Food innovation driven by vertical integration and networks

By Jess Halliday

- Last updated on GMT

Related tags Food supply chain Economics Innovation

The more food companies work with different levels of the food supply chain and network with external partners, the more innovative they are likely to be, a study of the Danish food industry has found.

The ability to deftly innovate can be a major factor in meeting changing market conditions and consumers’ fickle food demands – and thus retaining a sound balance sheet. While this is a global challenge, Denmark is recognised by the World Economic Forum as a country boasting high levels of innovation, and the food sector plays an important part in the economy.

This, according to researchers from the Universities of Copenhagen (Denmark), Manchester (UK) and Saskatchewan (Canada), makes it ideal for an analysis of how food companies’ organisational set ups can affect how they commercialise innovative ideas.

The team looked in particular, they looked at vertical integration – that is, links with or appropriation of activities carried out further up or down the food supply chain. Such linkages might include food ingredient companies involved in primary processing, or manufacturers sourcing from farmers directly. They also looked at industry alliances and whether companies draw up sales contracts with their customers or sell products ‘on the spot’.

The methodology involved data modelling from a survey of 444 food companies in Denmark, which completed questionnaires about organisation, strategy and behaviour in 2000 and 2005. They pitted this against the number of new products launched as an indicator of innovation.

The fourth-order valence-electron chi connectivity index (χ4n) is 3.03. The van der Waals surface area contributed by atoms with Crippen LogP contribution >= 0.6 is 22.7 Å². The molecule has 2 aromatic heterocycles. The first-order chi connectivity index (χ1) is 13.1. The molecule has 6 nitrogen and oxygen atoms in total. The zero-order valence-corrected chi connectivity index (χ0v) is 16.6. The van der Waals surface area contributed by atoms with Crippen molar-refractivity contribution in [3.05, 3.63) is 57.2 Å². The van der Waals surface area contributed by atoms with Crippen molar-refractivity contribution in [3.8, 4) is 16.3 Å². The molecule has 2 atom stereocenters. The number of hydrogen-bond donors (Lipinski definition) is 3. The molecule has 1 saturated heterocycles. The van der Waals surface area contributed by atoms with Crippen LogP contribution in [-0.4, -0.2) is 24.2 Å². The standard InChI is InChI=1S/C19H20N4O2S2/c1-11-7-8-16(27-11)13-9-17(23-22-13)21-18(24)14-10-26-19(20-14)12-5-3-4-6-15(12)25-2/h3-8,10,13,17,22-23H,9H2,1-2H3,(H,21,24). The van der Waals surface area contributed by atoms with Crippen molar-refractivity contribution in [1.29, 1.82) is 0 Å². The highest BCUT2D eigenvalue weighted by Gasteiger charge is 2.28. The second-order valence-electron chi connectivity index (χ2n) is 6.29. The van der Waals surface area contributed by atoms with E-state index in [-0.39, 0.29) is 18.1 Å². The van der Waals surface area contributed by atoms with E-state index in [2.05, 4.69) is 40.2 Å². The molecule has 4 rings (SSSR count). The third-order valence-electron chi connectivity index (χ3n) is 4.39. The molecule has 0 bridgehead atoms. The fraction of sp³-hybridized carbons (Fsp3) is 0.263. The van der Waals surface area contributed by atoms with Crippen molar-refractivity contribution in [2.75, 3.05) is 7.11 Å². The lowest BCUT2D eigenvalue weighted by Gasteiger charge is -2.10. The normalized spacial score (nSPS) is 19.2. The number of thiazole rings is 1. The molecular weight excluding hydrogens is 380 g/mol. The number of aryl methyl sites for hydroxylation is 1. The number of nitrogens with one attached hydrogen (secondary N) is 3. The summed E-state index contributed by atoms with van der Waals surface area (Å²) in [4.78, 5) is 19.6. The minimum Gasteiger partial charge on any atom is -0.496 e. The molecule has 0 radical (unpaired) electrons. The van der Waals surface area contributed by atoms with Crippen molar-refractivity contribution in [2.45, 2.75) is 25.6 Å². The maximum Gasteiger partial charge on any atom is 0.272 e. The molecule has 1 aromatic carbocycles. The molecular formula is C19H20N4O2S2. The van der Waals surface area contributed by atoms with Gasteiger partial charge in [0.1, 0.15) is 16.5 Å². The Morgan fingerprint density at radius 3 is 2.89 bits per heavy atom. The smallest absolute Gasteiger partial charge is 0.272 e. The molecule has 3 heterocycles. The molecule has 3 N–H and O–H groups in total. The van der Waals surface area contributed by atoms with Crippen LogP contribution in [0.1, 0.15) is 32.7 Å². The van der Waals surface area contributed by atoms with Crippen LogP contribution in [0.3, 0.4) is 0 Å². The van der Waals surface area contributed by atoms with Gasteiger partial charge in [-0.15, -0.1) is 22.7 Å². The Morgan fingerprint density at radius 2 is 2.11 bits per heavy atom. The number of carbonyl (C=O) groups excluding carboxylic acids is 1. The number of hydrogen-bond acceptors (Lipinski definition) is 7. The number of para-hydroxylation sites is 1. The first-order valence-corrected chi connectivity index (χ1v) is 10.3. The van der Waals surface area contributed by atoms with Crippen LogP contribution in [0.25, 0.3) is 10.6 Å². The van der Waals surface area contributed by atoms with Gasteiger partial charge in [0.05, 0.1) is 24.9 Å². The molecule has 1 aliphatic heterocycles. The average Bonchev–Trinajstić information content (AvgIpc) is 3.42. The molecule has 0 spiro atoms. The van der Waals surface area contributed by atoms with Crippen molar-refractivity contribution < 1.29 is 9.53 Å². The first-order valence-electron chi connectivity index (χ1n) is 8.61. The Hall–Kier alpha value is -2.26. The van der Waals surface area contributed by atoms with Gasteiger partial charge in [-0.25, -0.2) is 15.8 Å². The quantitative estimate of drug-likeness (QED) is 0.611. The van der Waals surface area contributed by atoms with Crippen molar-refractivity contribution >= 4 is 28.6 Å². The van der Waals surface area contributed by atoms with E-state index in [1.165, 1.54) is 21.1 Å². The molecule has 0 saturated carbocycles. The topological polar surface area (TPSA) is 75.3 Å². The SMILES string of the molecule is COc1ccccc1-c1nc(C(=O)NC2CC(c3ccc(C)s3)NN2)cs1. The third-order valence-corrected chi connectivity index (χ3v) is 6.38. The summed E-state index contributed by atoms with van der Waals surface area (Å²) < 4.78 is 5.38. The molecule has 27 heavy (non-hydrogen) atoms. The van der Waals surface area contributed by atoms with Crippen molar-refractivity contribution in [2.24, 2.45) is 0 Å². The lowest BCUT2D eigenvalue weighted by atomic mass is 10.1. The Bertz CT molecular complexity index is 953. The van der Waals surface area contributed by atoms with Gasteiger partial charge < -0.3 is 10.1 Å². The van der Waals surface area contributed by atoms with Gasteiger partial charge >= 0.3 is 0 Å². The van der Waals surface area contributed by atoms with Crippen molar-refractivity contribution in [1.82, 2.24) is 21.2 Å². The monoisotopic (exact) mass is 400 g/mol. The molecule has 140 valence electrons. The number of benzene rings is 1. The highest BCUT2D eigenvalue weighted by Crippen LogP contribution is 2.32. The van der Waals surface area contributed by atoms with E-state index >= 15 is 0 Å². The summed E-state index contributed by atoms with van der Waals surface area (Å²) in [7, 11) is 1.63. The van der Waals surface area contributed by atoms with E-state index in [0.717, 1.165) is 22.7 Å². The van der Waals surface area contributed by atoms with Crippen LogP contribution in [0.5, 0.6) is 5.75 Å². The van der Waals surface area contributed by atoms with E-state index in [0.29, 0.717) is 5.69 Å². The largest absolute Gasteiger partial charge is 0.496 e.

“The first and most significant result is that organisation matters,” ​the researchers concluded. Both vertical integration and contractual arrangements were seen to be significant.

Interestingly, when companies were owned by an upstream firm, there tended to be greater innovation than when they were owned by a downstream firm – that is, closer to the end consumer.

The degree of network linkage both up and down stream was also seen to have Contractual arrangements were seen to have a positive effect on innovation, as were economies of scale, and whether the company was oriented towards exports rather than the domestic Danish market.

While the particular sector within the food industry was not seen as a great determinant of innovation, they stage in the food supply chain was: Wholesalers and retailers tended to have a larger number of new products than companies upstream, such as value-added ingredients firm.


Food Policy 35 (2010) 112–120

DOI: doi:10.1016/j.foodpol.2009.10.003
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